While the first step before filing a lawsuit will be to hopefully negotiate a severance package, often this is not possible because the employer does not believe it did anything wrong or is simply unwilling to resolve a matter. While lawsuits can be time intensive and costly, sometimes they are necessary in order to gain justice.
It’s important to understand, however, that employment cases generally are much longer in duration than most other cases because they require a party, as mentioned above, to exhaust their administrative remedies. What does this mean in practical and specific terms? It means that where an employee is alleging discrimination in violation of state or federal laws, the employee must first file a charge of discrimination with the Equal Employment Opportunity Commission (“EEOC”), a federal agency that investigates discrimination claims, before the employee can proceed to court with a lawsuit. Most states have a state counterpart to the EEOC and an employee can choose to file their claims with the state agency. In Nevada, the counterpart to the EEOC is the Nevada Equal Rights Commission (“NERC”). Like the EEOC, NERC investigates state and federal discrimination claims.
THERE ARE STRICT DEADLINES THAT GOVERN EMPLOYMENT CLAIMS
Under Nevada law, an employee is required to file a claim for wrongful discrimination with NERC within 300 days of the incident giving rise to the claim. Under federal law, an employee is required to file his or her claim with the EEOC within 180 days, but this deadline can be extended if the state law is longer. Notwithstanding the longer state deadline, it’s a good idea to simply file the charge of discrimination within 6-months or 180 days of any incident that could form the basis for a discrimination claim.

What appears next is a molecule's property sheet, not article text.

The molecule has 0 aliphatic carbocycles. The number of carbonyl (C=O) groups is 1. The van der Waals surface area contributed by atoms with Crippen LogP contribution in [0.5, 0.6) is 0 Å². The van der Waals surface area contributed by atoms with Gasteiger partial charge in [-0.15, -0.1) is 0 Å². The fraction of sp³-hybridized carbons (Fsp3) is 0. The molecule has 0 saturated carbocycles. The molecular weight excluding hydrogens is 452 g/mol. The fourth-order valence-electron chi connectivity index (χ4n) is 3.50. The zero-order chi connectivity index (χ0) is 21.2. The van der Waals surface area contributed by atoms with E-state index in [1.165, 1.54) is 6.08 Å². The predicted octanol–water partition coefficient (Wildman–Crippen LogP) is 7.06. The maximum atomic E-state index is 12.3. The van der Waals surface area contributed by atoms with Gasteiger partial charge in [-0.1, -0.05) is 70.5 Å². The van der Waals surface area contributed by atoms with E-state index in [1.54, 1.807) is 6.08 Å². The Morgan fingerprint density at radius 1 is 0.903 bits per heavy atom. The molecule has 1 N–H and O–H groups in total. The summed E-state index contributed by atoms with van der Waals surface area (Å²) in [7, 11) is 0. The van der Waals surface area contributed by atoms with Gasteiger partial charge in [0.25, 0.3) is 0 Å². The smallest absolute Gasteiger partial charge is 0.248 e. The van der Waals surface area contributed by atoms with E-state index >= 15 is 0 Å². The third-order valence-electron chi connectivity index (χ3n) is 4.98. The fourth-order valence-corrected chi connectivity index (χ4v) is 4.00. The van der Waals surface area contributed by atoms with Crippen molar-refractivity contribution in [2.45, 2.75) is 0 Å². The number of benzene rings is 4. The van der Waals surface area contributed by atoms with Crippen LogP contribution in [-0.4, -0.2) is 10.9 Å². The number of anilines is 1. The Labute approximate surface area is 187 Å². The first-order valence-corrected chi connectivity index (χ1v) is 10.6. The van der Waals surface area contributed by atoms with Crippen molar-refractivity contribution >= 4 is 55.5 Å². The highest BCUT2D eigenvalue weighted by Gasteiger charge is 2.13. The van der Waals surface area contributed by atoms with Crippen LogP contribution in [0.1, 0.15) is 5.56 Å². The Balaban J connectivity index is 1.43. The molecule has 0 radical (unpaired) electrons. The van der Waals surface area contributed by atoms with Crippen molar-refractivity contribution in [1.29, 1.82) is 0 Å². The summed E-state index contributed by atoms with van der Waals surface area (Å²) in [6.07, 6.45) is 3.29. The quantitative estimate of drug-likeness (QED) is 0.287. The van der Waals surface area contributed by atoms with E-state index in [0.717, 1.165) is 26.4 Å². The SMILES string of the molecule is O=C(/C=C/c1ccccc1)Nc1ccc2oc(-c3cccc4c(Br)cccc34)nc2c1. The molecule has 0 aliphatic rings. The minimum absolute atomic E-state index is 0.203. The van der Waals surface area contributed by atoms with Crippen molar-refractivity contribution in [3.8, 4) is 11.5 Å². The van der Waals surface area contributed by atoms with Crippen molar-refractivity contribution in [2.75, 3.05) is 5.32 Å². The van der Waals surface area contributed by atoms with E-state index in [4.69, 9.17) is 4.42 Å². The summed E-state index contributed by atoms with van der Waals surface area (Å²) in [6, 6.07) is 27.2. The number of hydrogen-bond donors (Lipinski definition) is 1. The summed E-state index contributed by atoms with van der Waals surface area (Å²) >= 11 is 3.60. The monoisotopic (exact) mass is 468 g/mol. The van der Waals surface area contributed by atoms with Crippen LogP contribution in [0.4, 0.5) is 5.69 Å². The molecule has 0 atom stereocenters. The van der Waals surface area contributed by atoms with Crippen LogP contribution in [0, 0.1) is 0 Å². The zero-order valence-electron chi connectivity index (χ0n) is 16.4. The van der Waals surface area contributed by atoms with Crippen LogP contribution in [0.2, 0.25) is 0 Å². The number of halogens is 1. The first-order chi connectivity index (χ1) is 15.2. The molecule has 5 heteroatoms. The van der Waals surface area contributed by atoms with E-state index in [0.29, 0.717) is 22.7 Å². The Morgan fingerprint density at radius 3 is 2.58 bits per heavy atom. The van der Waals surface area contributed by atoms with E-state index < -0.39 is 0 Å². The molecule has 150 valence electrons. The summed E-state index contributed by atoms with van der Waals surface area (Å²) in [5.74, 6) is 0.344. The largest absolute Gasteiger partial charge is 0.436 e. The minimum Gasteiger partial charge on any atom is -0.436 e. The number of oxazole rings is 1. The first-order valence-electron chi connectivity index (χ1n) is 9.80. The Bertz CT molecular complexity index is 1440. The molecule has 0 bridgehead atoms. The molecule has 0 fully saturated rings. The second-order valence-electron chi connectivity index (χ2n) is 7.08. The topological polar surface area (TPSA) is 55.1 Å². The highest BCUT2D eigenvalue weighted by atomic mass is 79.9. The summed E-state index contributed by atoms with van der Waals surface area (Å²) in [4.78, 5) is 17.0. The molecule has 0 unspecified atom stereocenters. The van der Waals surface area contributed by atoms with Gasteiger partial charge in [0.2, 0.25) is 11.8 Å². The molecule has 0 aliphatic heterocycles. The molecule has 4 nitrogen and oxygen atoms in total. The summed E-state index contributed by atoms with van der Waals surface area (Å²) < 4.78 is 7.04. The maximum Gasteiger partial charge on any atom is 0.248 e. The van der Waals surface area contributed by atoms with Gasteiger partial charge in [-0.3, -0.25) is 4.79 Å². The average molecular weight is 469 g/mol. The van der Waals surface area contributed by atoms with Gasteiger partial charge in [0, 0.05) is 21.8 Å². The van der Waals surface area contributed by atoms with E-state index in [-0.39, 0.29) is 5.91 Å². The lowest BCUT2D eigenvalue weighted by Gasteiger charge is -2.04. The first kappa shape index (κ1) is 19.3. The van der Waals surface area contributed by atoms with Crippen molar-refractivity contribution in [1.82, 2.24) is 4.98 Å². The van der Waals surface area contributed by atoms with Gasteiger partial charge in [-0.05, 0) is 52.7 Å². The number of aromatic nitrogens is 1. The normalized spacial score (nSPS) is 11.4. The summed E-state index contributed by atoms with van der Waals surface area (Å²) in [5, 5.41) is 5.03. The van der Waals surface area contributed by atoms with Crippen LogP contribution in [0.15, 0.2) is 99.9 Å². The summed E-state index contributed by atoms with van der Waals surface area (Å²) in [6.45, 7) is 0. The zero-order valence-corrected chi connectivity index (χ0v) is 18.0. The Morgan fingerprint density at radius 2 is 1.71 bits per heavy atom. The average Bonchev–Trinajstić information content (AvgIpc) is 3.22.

If an employee fails to file a claim within these deadlines, the claim will be forfeited and cannot be filed past the deadline. This is yet another reason to consult with a competent lawyer that can review your claims and properly advise you regarding your rights and applicable deadlines.
SECURE YOUR LEGAL RIGHTS If you believe you’ve been subjected to discrimination in violation of your federal and state rights, you need to consult with The Vegas Lawyers. We know the law and we know how to win. Employment Law cases are never easy but with the right lawyer by your side, you can have the confidence in knowing your legal rights are secure.
At The Vegas Lawyers we’re committed to protecting your rights and providing you with compassionate advocacy that puts your dignity first. In this day and age, nobody should be subjected to demeaning treatment in the workplace.
Unfortunately, however, it occurs with far too much frequency. When that becomes the case, you need a law firm in your corner that will make sure you receive the protection and compensation you deserve.
If you’ve been victimized by any form of discrimination, call The Vegas Lawyers at (702) 707-7000 for a confidential consultation to assess your legal rights.